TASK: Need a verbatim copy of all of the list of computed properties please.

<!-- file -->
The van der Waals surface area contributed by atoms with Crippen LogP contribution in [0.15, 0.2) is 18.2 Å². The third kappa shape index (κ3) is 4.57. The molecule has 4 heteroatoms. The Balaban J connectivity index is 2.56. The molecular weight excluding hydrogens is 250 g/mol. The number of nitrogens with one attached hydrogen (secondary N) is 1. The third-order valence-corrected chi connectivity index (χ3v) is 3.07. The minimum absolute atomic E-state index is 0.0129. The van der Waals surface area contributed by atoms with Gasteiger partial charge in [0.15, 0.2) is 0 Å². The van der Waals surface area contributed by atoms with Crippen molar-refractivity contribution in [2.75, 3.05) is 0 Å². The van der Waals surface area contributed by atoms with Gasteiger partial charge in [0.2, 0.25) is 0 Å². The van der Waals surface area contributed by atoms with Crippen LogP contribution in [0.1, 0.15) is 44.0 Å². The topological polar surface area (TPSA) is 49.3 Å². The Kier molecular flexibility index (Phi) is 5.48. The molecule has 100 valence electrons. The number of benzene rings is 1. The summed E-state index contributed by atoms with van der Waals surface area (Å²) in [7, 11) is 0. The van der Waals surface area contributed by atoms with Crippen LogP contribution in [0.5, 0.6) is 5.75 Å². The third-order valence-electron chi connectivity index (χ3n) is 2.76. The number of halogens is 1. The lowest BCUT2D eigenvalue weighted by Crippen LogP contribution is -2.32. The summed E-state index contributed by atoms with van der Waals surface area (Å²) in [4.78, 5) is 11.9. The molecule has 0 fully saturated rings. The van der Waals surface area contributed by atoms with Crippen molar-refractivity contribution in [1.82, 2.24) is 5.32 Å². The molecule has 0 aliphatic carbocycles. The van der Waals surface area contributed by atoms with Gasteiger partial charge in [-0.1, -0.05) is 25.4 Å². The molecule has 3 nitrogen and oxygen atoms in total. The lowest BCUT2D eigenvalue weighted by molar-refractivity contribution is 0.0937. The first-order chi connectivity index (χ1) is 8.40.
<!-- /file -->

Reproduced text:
The van der Waals surface area contributed by atoms with Crippen LogP contribution in [0.15, 0.2) is 18.2 Å². The third kappa shape index (κ3) is 4.57. The molecule has 4 heteroatoms. The Balaban J connectivity index is 2.56. The molecular weight excluding hydrogens is 250 g/mol. The number of nitrogens with one attached hydrogen (secondary N) is 1. The third-order valence-corrected chi connectivity index (χ3v) is 3.07. The minimum absolute atomic E-state index is 0.0129. The van der Waals surface area contributed by atoms with Gasteiger partial charge in [0.15, 0.2) is 0 Å². The van der Waals surface area contributed by atoms with Crippen molar-refractivity contribution in [2.75, 3.05) is 0 Å². The van der Waals surface area contributed by atoms with Gasteiger partial charge in [0.2, 0.25) is 0 Å². The van der Waals surface area contributed by atoms with Crippen LogP contribution in [0.1, 0.15) is 44.0 Å². The topological polar surface area (TPSA) is 49.3 Å². The Kier molecular flexibility index (Phi) is 5.48. The molecule has 100 valence electrons. The number of benzene rings is 1. The summed E-state index contributed by atoms with van der Waals surface area (Å²) in [7, 11) is 0. The van der Waals surface area contributed by atoms with Crippen LogP contribution in [0.5, 0.6) is 5.75 Å². The third-order valence-electron chi connectivity index (χ3n) is 2.76. The number of halogens is 1. The lowest BCUT2D eigenvalue weighted by Crippen LogP contribution is -2.32. The summed E-state index contributed by atoms with van der Waals surface area (Å²) in [4.78, 5) is 11.9. The molecule has 0 fully saturated rings. The van der Waals surface area contributed by atoms with Crippen molar-refractivity contribution in [1.82, 2.24) is 5.32 Å². The molecule has 0 aliphatic carbocycles. The van der Waals surface area contributed by atoms with Gasteiger partial charge in [-0.1, -0.05) is 25.4 Å². The molecule has 3 nitrogen and oxygen atoms in total. The lowest BCUT2D eigenvalue weighted by molar-refractivity contribution is 0.0937. The first-order chi connectivity index (χ1) is 8.40.